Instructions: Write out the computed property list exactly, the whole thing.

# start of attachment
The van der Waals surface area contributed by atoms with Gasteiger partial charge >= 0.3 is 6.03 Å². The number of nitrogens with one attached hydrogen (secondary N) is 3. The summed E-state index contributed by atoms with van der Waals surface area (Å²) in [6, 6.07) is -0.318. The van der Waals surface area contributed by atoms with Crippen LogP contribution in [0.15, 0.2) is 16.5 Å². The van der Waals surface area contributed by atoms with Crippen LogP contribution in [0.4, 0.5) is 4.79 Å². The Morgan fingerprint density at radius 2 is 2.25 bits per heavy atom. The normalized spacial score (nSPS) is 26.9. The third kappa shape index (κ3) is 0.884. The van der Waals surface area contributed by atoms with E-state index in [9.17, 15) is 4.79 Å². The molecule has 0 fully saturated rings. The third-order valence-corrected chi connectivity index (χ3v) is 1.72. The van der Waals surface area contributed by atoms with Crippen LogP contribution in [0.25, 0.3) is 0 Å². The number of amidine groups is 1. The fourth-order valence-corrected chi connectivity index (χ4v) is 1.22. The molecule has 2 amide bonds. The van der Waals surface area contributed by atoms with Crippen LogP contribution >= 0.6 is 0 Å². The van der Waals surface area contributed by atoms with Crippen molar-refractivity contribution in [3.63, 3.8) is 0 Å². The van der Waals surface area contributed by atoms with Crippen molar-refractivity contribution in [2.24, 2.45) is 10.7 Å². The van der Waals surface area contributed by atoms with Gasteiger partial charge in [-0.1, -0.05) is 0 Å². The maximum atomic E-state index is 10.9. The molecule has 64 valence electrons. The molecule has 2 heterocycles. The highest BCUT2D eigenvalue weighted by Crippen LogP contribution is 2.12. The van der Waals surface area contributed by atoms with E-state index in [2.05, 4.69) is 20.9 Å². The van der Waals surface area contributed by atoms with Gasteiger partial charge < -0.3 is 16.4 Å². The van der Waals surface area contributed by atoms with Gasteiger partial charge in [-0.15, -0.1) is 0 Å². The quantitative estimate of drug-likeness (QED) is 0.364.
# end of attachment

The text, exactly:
The van der Waals surface area contributed by atoms with Gasteiger partial charge >= 0.3 is 6.03 Å². The number of nitrogens with one attached hydrogen (secondary N) is 3. The summed E-state index contributed by atoms with van der Waals surface area (Å²) in [6, 6.07) is -0.318. The van der Waals surface area contributed by atoms with Crippen LogP contribution in [0.15, 0.2) is 16.5 Å². The van der Waals surface area contributed by atoms with Crippen LogP contribution in [0.4, 0.5) is 4.79 Å². The Morgan fingerprint density at radius 2 is 2.25 bits per heavy atom. The normalized spacial score (nSPS) is 26.9. The third kappa shape index (κ3) is 0.884. The van der Waals surface area contributed by atoms with E-state index in [9.17, 15) is 4.79 Å². The molecule has 0 fully saturated rings. The third-order valence-corrected chi connectivity index (χ3v) is 1.72. The van der Waals surface area contributed by atoms with Crippen LogP contribution in [0.25, 0.3) is 0 Å². The number of amidine groups is 1. The fourth-order valence-corrected chi connectivity index (χ4v) is 1.22. The molecule has 2 amide bonds. The van der Waals surface area contributed by atoms with Crippen LogP contribution >= 0.6 is 0 Å². The van der Waals surface area contributed by atoms with Crippen molar-refractivity contribution in [3.63, 3.8) is 0 Å². The van der Waals surface area contributed by atoms with Crippen molar-refractivity contribution in [2.24, 2.45) is 10.7 Å². The van der Waals surface area contributed by atoms with Gasteiger partial charge in [-0.1, -0.05) is 0 Å². The maximum atomic E-state index is 10.9. The molecule has 64 valence electrons. The molecule has 2 heterocycles. The highest BCUT2D eigenvalue weighted by Crippen LogP contribution is 2.12. The van der Waals surface area contributed by atoms with E-state index in [2.05, 4.69) is 20.9 Å². The van der Waals surface area contributed by atoms with Gasteiger partial charge < -0.3 is 16.4 Å². The van der Waals surface area contributed by atoms with Gasteiger partial charge in [-0.15, -0.1) is 0 Å². The quantitative estimate of drug-likeness (QED) is 0.364.